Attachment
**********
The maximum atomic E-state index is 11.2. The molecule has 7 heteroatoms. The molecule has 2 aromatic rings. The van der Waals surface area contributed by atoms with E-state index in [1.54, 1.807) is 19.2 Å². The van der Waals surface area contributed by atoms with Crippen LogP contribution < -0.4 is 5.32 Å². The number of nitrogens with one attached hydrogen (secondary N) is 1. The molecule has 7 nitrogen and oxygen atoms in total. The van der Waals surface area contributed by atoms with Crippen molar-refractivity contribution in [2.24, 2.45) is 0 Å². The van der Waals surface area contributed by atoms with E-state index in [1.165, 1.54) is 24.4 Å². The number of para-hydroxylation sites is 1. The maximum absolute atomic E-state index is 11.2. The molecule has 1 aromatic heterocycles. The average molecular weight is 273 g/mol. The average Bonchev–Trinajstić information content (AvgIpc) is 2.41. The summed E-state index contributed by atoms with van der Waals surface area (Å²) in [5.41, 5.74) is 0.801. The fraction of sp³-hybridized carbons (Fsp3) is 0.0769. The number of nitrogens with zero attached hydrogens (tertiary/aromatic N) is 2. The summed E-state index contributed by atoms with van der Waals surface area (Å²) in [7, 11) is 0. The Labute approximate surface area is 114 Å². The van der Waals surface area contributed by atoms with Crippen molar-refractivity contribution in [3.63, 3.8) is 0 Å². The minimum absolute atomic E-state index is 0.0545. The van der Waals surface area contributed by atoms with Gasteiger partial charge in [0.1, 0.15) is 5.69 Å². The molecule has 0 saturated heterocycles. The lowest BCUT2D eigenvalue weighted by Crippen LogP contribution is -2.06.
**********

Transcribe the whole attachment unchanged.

The maximum atomic E-state index is 11.2. The molecule has 7 heteroatoms. The molecule has 2 aromatic rings. The van der Waals surface area contributed by atoms with E-state index in [1.54, 1.807) is 19.2 Å². The van der Waals surface area contributed by atoms with Crippen LogP contribution < -0.4 is 5.32 Å². The number of nitrogens with one attached hydrogen (secondary N) is 1. The molecule has 7 nitrogen and oxygen atoms in total. The van der Waals surface area contributed by atoms with Crippen molar-refractivity contribution in [2.24, 2.45) is 0 Å². The van der Waals surface area contributed by atoms with E-state index in [1.165, 1.54) is 24.4 Å². The number of para-hydroxylation sites is 1. The maximum absolute atomic E-state index is 11.2. The molecule has 1 aromatic heterocycles. The average molecular weight is 273 g/mol. The average Bonchev–Trinajstić information content (AvgIpc) is 2.41. The summed E-state index contributed by atoms with van der Waals surface area (Å²) in [5.41, 5.74) is 0.801. The fraction of sp³-hybridized carbons (Fsp3) is 0.0769. The number of nitrogens with zero attached hydrogens (tertiary/aromatic N) is 2. The summed E-state index contributed by atoms with van der Waals surface area (Å²) in [7, 11) is 0. The Labute approximate surface area is 114 Å². The van der Waals surface area contributed by atoms with Crippen molar-refractivity contribution in [3.63, 3.8) is 0 Å². The minimum absolute atomic E-state index is 0.0545. The van der Waals surface area contributed by atoms with Gasteiger partial charge in [0.1, 0.15) is 5.69 Å². The molecule has 0 saturated heterocycles. The lowest BCUT2D eigenvalue weighted by Crippen LogP contribution is -2.06.